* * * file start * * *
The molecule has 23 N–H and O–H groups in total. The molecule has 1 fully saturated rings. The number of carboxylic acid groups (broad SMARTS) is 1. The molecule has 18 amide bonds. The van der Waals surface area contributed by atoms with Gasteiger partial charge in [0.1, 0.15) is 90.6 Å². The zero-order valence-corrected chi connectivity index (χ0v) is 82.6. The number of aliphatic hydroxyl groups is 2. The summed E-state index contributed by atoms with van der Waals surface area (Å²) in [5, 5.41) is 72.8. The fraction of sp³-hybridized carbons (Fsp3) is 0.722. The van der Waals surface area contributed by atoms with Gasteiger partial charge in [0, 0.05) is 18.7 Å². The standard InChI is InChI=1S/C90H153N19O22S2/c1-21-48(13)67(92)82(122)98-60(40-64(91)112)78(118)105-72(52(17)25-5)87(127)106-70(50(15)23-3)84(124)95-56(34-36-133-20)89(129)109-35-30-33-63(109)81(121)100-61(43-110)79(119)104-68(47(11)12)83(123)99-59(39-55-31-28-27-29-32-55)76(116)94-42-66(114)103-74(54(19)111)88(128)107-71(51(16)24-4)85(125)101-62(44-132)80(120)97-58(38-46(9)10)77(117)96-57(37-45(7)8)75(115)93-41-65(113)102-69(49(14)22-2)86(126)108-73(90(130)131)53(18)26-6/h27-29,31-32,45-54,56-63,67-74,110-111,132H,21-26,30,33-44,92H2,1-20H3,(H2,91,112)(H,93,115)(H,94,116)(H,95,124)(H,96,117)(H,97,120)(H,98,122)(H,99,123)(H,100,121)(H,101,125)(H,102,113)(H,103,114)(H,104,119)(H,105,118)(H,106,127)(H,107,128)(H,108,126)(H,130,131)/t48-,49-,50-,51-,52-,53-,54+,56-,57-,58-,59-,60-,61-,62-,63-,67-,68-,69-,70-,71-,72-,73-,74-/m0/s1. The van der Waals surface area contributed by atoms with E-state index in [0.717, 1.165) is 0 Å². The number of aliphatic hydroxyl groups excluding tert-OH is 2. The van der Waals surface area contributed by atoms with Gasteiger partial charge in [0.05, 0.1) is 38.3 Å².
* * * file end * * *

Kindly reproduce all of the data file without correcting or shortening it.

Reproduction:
The molecule has 23 N–H and O–H groups in total. The molecule has 1 fully saturated rings. The number of carboxylic acid groups (broad SMARTS) is 1. The molecule has 18 amide bonds. The van der Waals surface area contributed by atoms with Gasteiger partial charge in [0.1, 0.15) is 90.6 Å². The zero-order valence-corrected chi connectivity index (χ0v) is 82.6. The number of aliphatic hydroxyl groups is 2. The summed E-state index contributed by atoms with van der Waals surface area (Å²) in [5, 5.41) is 72.8. The fraction of sp³-hybridized carbons (Fsp3) is 0.722. The van der Waals surface area contributed by atoms with Gasteiger partial charge in [0, 0.05) is 18.7 Å². The standard InChI is InChI=1S/C90H153N19O22S2/c1-21-48(13)67(92)82(122)98-60(40-64(91)112)78(118)105-72(52(17)25-5)87(127)106-70(50(15)23-3)84(124)95-56(34-36-133-20)89(129)109-35-30-33-63(109)81(121)100-61(43-110)79(119)104-68(47(11)12)83(123)99-59(39-55-31-28-27-29-32-55)76(116)94-42-66(114)103-74(54(19)111)88(128)107-71(51(16)24-4)85(125)101-62(44-132)80(120)97-58(38-46(9)10)77(117)96-57(37-45(7)8)75(115)93-41-65(113)102-69(49(14)22-2)86(126)108-73(90(130)131)53(18)26-6/h27-29,31-32,45-54,56-63,67-74,110-111,132H,21-26,30,33-44,92H2,1-20H3,(H2,91,112)(H,93,115)(H,94,116)(H,95,124)(H,96,117)(H,97,120)(H,98,122)(H,99,123)(H,100,121)(H,101,125)(H,102,113)(H,103,114)(H,104,119)(H,105,118)(H,106,127)(H,107,128)(H,108,126)(H,130,131)/t48-,49-,50-,51-,52-,53-,54+,56-,57-,58-,59-,60-,61-,62-,63-,67-,68-,69-,70-,71-,72-,73-,74-/m0/s1. The van der Waals surface area contributed by atoms with E-state index in [0.717, 1.165) is 0 Å². The number of aliphatic hydroxyl groups excluding tert-OH is 2. The van der Waals surface area contributed by atoms with Gasteiger partial charge in [0.05, 0.1) is 38.3 Å².